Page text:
What is Parent University?

Parent University was developed in response to the need for programming to address the social and emotional needs of students in District 303. We continue to strive to provide information on topics that are relevant, timely, and beneficial for all parents and guardians.

District 303 regards parent engagement as fundamental to the success of our students both inside and outside of the classroom. Parent University is designed to create partnerships between school and home and provide a place where parents and staff members can learn together.

Based on information gathered from parent surveys and the work on the Parent University Committee, the district designs and offers programming that is timely, meaningful, and easily accessible. Over the last several years, we have heard parents when they have requested programs that can be consumed on their schedule such as videos, webinars that are also available after the meeting, and voiced presentations. At the same time, we will also continue to host in-person programming.

If you have ideas about programming, please contact Carol Smith at carol.smith@d303.org or Cindy Ruesch at cindy.ruesch@d303.org

2021-2022 Parent University Offerings

Debbie Reber is a parenting activist, New York Times bestselling author, podcast host, and speaker who has been inspiring and sparking conversations for parents, women, and teens for twenty years. District 303 is offering 3 sessions in October based upon Ms. Reber’s work.

October 6, 2021
• SOS for Parents in the Trenches
Zoom - 6:30 p.m.
Click here to view the recording

When parents are feeling exhausted, overwhelmed, and burned out, it’s hard to show up in a way that best supports their child’s development, especially if/ when our kids are struggling, too. In this practical and actionable talk, Ms. Reber shares ten powerful “tilts,” a.k.a. practical ideas to help parents shift their thinking, responses, and actions in a way that will help them feel more confident and peaceful as they parent their unique children.

October 13, 2021
• Supporting Kids Who Learn Differently: Back-to-School Edition
Zoom - 6:30 p.m.
Click here to view the recording

School always presents certain challenges for students who learn and think differently (kids with ADHD, dyslexia, giftedness, autism, anxiety, or other neuro-differences). But the COVID-19 pandemic has created even greater obstacles. Debbie shares ideas on how parents can best prioritize and plan in the pandemic-era school landscape. She also offers advice on how to support differently wired children’s cognitive, social, and emotional needs during this atypical time, while also taking care of one’s own emotional health and well-being.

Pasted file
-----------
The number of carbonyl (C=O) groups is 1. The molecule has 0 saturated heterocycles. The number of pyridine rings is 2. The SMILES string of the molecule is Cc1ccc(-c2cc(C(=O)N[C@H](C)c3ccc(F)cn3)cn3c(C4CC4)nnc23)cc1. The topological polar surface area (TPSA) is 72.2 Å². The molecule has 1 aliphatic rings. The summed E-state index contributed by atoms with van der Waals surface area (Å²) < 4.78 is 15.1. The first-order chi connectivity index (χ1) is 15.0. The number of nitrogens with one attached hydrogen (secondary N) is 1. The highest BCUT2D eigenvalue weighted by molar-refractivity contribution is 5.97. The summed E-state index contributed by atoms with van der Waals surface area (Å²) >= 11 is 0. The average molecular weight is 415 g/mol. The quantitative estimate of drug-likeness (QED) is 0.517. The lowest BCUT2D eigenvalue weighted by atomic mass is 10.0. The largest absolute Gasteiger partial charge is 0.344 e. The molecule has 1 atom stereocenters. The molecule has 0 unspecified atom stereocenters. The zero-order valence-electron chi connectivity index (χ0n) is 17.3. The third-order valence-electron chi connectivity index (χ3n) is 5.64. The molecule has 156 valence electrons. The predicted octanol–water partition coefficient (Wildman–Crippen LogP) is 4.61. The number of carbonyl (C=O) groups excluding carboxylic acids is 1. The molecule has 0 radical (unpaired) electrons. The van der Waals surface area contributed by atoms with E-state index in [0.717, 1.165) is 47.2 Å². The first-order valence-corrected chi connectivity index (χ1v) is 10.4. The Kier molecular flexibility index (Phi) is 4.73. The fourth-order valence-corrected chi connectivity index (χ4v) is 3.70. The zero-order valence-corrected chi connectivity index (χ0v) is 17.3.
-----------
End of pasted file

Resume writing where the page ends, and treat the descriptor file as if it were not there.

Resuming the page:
October 20, 2021
• Facilitated Book Talk: Differently Wired by Debbie Reber
Zoom - 6:30 p.m.
Click here to view presentation slides
*Contact the District's Administration office if you would like a free copy of Ms. Reber's book

Dr. Cindy Ruesch, Director of Staff, Family and Student Services, and Dr. Patti Palagi, Director of Instructional Interventions will lead a discussion about the book and how it can help parents embrace and accept their children who think differently. As part of the registration, you will receive a free copy of Ms. Reber’s book you may pick up at Town House Books.

December 9, 2021
• Empower: An Innovative K-5 Learning Experience in D303
6:00-7:00 p.m.
Click here to view the recording

Kindergarten through fifth grade students in District 303 are actively involved in an innovative new special twice a week called Empower. Are you wondering what it is all about? Join us in learning what students are experiencing! See what they’ve already accomplished, step through a couple of their upcoming modules, and learn how to be actively involved as a parent. 

February 9, 2022
iGen: Understanding the Smartphone Generation presented by Jean M. Twenge
Zoom - 6:30 p.m.
Click here to register

With generational divides wider than ever, parents, educators, and employers have an urgent need to understand today’s rising generation of teens and young adults. Born after 1995, iGen is the first generation to spend their entire adolescence in the age of the smartphone. With social media and texting replacing other activities, iGen spends less time with their friends in person. But technology is not the only thing that makes iGen distinct from every generation before them; they are also different in how they spend their time, how they behave, and in their attitudes toward religion, sexuality, and politics. As this new group of young people grows into adulthood, we all need to understand them. Members of iGen also need to understand themselves as they communicate with their elders and explain their views to their older peers. Because where iGen goes, so goes our nation—and the world.

Jean M. Twenge, is the author of more than 140 scientific publications and six books, the latest of which is iGen: Why Today's Super-Connected Kids Are Growing Up Less Rebellious, More Tolerant, Less Happy--and Completely Unprepared for Adulthood.

Parent University Resources